I’m always asked about which productivity apps and tools I use… Well, here you go. In this episode + article, I share exactly what I’m using right now to stay productive on a daily basis. Enjoy!
This app is incredible. It saves memory, battery life, and most important—keeps my browser clutter-free. When you’ve got too many tabs open, click the OneTab icon to convert all of your tabs into a list. When you want to access the tabs again, you can restore them individually or all at once.
Sunsama is a beautifully-designed, minimalistic daily planning app that I’ve been experimenting with lately. It can effectively eliminate the need for switching between multiple apps because it pulls together your tasks, emails, and calendars—all in one place.
iOS | Mac – OmniFocus is my GTD-based productivity app of choice. It has its drawbacks, but it’s robust enough to meet my needs as far as productivity software goes. Either way, productivity tools alone can’t make you more productive. At the end of the day, it’s about having a system and a set of principles that you’re willing to use consistently.
iOS – This is my digital filing cabinet. Reference material, receipts, bookmarks, checklists, templates, and all of my other non-actionable-but-important stuff goes straight to Evernote.
WorkFlowy is an outlining and list-making app that I use for note-taking and day-to-day task management. I’m in love with it for its nesting feature—being able to put lists inside of lists, inside of lists—and then being able to collapse it all under one heading. It keeps everything clean. The nesting feature, along with its minimalist design have made WorkFlowy one of my essential daily productivity tools.
Aweber is what I use to manage email subscribers of my newsletter. If you’re writing or selling anything online, you need a way to collect emails to stay in touch with your subscribers, leads, and customers. For me, Aweber has been the easiest and most powerful way to do it.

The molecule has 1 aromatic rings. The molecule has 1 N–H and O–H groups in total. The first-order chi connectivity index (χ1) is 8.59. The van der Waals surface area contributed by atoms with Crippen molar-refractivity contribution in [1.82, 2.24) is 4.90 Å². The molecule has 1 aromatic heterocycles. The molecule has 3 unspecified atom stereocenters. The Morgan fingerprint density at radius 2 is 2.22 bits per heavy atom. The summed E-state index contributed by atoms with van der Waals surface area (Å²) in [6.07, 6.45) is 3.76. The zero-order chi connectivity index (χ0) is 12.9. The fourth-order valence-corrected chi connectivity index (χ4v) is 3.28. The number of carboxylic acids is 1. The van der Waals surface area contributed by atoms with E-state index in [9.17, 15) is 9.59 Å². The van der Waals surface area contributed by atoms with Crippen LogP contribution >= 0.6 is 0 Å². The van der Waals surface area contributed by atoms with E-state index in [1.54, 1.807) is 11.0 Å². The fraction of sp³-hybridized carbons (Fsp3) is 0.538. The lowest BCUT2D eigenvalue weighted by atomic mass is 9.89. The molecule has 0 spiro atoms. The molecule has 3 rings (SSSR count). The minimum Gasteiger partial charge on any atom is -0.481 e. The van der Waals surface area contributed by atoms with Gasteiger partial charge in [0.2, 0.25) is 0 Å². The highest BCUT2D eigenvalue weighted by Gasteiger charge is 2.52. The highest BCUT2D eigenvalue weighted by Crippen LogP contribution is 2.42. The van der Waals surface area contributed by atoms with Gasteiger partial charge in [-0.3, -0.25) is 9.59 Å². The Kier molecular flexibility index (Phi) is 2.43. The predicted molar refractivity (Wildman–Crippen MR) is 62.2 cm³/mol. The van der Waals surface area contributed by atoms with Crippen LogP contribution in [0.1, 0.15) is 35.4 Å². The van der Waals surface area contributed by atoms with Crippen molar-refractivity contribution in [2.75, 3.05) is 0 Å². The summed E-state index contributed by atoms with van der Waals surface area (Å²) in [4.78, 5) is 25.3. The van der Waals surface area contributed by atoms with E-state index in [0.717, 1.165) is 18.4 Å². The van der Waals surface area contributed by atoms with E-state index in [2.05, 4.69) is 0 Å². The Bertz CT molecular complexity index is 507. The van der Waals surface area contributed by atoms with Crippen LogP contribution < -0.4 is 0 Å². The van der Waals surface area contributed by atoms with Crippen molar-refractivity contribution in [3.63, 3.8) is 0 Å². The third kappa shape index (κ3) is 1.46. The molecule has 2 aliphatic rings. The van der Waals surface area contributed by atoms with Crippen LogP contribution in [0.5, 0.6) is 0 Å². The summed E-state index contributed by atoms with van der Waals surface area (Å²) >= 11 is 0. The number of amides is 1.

Mac | Windows – The best productivity tool for serious writers. Scrivener is my go-to word processor. I’ve been using it for writing and publishing books for several years. It’s the only tool I know that can handle everything from writing and formatting to exporting a publish-ready book into multiple formats (PDF, kindle, ebooks). I also use it for long-form articles and book summaries. I provide a copy for all of my writers and editors at FlashBooks as well.
Byword is a markdown app I use for writing blog posts and articles. It’s light, quick, and minimalist.
iOS | Mac | Whitenoise is (obviously) a white noise app with tons of natural and white-noise sounds. It’s simple and effective. I use it when I write. Goes for a whopping $0.99 cents in the App Store.
Communication, collaboration, and cloud storage apps
And when all else fails, there’s always Paper + pen
Productivity apps are all well and good, but the mightiest and most anti-fragile of all productivity tools is paper. Nothing beats a pad of paper and a nice pen. They never run out of batteries. Plus, paper is just a pleasure to use—especially if you’re a stationary whore like myself.
- Smythson Panama notebook – Used for my morning journal, daily logs, and on-the-go note-taking
- A4 size “record cards” made by Exacompta in plain white and squared for brainstorming and writing down my daily plans
- Small leather index card holder by Smythson with 3×5 index cards made by Exacompta – used for writing down my top 1–3 daily outcomes.
- Montblanc sketchbook (8.2 x 10.2) – A larger notebook for journaling. Montblanc makes one of the finest, most luxurious leather notebooks I’ve used. I’m on my third one as of this writing, and I absolutely love these notebooks for journaling, mind-mapping, and writing out goals and ideas.
- Pens: My current go-to pen is a black ballpoint Montblanc Meisterstuck. I also love Parker Jotter pens, of which I have several.
Update: I got a ReMarkable 2 “paper tablet” in December 2021 and it’s effectively replaced almost all of my paper-based solutions.
Productivity apps and tools for podcasting + audiobook production
In case you’re interested, here are the apps and tools I use for productively producing audiobooks + podcasts:
If you’re a podcaster, or you’re thinking about getting into podcasting, then you need a reliable place to host your content and distribute it to major platforms like Apple and Spotify. Libsyn is the easiest, most reliable company to do that with. I’ve been with them since 2014. Use this link to get two months for free.
The software I use for audiobook and podcast production.
This is my primary microphone for recording audiobooks and podcast episodes. I’ve used every major microphone under the sun, and this is the best all-round mic for me.